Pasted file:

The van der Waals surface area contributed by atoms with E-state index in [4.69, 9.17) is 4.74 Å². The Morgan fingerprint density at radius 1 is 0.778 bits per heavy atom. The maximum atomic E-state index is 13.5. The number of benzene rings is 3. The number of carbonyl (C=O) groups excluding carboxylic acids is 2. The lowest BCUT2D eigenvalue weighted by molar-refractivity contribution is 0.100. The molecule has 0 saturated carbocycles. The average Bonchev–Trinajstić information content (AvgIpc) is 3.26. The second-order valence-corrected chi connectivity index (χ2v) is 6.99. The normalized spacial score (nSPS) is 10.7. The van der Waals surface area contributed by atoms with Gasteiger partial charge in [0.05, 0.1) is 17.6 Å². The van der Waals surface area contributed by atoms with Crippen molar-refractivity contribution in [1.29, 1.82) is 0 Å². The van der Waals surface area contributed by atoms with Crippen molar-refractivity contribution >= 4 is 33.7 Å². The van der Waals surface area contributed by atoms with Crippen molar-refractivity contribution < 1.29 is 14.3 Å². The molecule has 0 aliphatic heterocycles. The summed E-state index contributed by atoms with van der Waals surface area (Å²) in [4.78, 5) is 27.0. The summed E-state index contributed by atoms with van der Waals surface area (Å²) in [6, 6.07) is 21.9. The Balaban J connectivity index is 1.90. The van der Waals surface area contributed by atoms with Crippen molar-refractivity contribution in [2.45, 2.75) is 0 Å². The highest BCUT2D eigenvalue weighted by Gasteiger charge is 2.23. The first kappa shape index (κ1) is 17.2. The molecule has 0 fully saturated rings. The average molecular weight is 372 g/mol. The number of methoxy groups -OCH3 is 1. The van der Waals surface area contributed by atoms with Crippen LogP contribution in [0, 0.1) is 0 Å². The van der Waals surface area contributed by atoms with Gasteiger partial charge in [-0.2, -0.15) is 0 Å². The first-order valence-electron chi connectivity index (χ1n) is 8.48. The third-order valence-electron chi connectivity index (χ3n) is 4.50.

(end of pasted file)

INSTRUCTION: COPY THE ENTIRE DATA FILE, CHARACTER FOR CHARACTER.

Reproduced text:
The van der Waals surface area contributed by atoms with E-state index in [4.69, 9.17) is 4.74 Å². The Morgan fingerprint density at radius 1 is 0.778 bits per heavy atom. The maximum atomic E-state index is 13.5. The number of benzene rings is 3. The number of carbonyl (C=O) groups excluding carboxylic acids is 2. The lowest BCUT2D eigenvalue weighted by molar-refractivity contribution is 0.100. The molecule has 0 saturated carbocycles. The average Bonchev–Trinajstić information content (AvgIpc) is 3.26. The second-order valence-corrected chi connectivity index (χ2v) is 6.99. The normalized spacial score (nSPS) is 10.7. The van der Waals surface area contributed by atoms with Gasteiger partial charge in [0.05, 0.1) is 17.6 Å². The van der Waals surface area contributed by atoms with Crippen molar-refractivity contribution in [1.29, 1.82) is 0 Å². The van der Waals surface area contributed by atoms with Crippen molar-refractivity contribution >= 4 is 33.7 Å². The van der Waals surface area contributed by atoms with Crippen molar-refractivity contribution < 1.29 is 14.3 Å². The molecule has 0 aliphatic heterocycles. The summed E-state index contributed by atoms with van der Waals surface area (Å²) in [4.78, 5) is 27.0. The summed E-state index contributed by atoms with van der Waals surface area (Å²) in [6, 6.07) is 21.9. The Balaban J connectivity index is 1.90. The van der Waals surface area contributed by atoms with Crippen molar-refractivity contribution in [2.45, 2.75) is 0 Å². The highest BCUT2D eigenvalue weighted by Gasteiger charge is 2.23. The first kappa shape index (κ1) is 17.2. The molecule has 0 fully saturated rings. The average molecular weight is 372 g/mol. The number of methoxy groups -OCH3 is 1. The van der Waals surface area contributed by atoms with Crippen LogP contribution in [0, 0.1) is 0 Å². The van der Waals surface area contributed by atoms with Gasteiger partial charge in [-0.2, -0.15) is 0 Å². The first-order valence-electron chi connectivity index (χ1n) is 8.48. The third-order valence-electron chi connectivity index (χ3n) is 4.50.